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Once a Prima Donna, Always a Prima Donna?

Look who’s back. And he’s pontificating again. Like a moth to a flame, it seems Deal Hudson can’t keep himself away from the limelight. The erstwhile Editor and Publisher of Crisis magazine has resurfaced as Director of the Morley Publishing Group’s new website, InsideCatholic.com, where he writes columns and a blog.

In a column titled “Why I Am a Catholic Republican” (Sept. 13), Hudson says, “I would…look elsewhere if the GOP ever turned its back on the issues that brought me into its fold in the first place: pro-life and pro-family matters.” The NOR has amply proved that GOP President George W. Bush has by and large “turned his back” on prolife and pro-family matters, offering little more than lip service, and virtually nothing by way of action (NOR, Jan. 2005, pp. 15-20; Sept. 2005, pp. 15-18; Oct. 2005, pp. 12-13; Nov. 2005, pp. 9-10; Dec. 2005, pp. 16-18; March 2006, pp. 4-9; April 2007, pp. 16-18; June 2007, pp. 14-15).

Hudson himself has a sordid history on “pro-family matters.” Hudson was a Southern Baptist when he and his first wife divorced. After Hudson converted to Catholicism, he and his second wife divorced. He is now on his third marriage. He has a daughter, Hannah, who is in her teens, and an adopted son, Cyprian. In an article in the February 2002 issue of Crisis magazine, Hudson quotes Hannah as saying, “Dad, I really don’t want to be an only child. I think we should adopt a baby brother.” So Dad adopted a baby son. Hudson spends six pages detailing the story of his son’s adoption, with pictures throughout. If you were the Publisher of Crisis magazine, would you make a big deal about this? But then Hudson has always been a self-promoter. He wrote a column in Crisis (Nov. 2002) in which he pats himself on the back for the great job he’s done since coming aboard in 1994 and eventually seizing the reigns. Although his column is titled “Where We Stand,” the column contains a liberal sprinkling of “I,” “me,” and “my.”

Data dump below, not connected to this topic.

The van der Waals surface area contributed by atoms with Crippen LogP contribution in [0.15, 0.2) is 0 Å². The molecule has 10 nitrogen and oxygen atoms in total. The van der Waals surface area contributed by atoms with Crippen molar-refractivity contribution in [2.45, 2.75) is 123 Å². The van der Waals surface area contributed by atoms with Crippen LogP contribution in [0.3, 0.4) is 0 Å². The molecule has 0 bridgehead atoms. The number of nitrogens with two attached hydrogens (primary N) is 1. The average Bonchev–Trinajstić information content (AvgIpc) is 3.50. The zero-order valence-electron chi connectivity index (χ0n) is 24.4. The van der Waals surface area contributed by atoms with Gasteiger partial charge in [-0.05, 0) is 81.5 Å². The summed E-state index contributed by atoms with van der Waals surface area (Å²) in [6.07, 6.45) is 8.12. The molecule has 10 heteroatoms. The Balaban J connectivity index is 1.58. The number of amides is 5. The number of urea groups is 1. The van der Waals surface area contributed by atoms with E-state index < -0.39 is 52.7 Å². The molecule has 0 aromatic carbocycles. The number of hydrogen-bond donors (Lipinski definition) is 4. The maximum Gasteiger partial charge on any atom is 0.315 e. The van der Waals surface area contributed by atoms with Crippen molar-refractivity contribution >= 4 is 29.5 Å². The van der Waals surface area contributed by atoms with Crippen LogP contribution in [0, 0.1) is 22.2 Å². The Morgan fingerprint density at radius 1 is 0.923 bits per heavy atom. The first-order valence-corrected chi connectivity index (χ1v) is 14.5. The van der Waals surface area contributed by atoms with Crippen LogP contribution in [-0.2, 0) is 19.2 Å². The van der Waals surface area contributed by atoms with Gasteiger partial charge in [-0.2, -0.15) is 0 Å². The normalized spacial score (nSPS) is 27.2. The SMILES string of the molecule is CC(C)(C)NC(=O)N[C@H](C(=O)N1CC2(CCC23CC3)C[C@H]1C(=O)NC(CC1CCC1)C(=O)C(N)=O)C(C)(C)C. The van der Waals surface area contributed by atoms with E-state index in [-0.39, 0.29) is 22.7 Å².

What Hudson doesn’t mention is that he came to Crisis on the heels of a filthy sexual-misconduct scandal at Fordham University, where he had been a professor of philosophy. In early 1994, after a night of drinking tequila at a pre-Lenten party, Hudson committed a sex act on one of his female students, Cara Poppas, at his office at Fordham — something akin to date rape. For Hudson, it was also an act of adultery. Poppas then sued Hudson, after which Hudson agreed to pay $30,000 worth of hush-money. Poppas agreed to keep the settlement and the abuse confidential.

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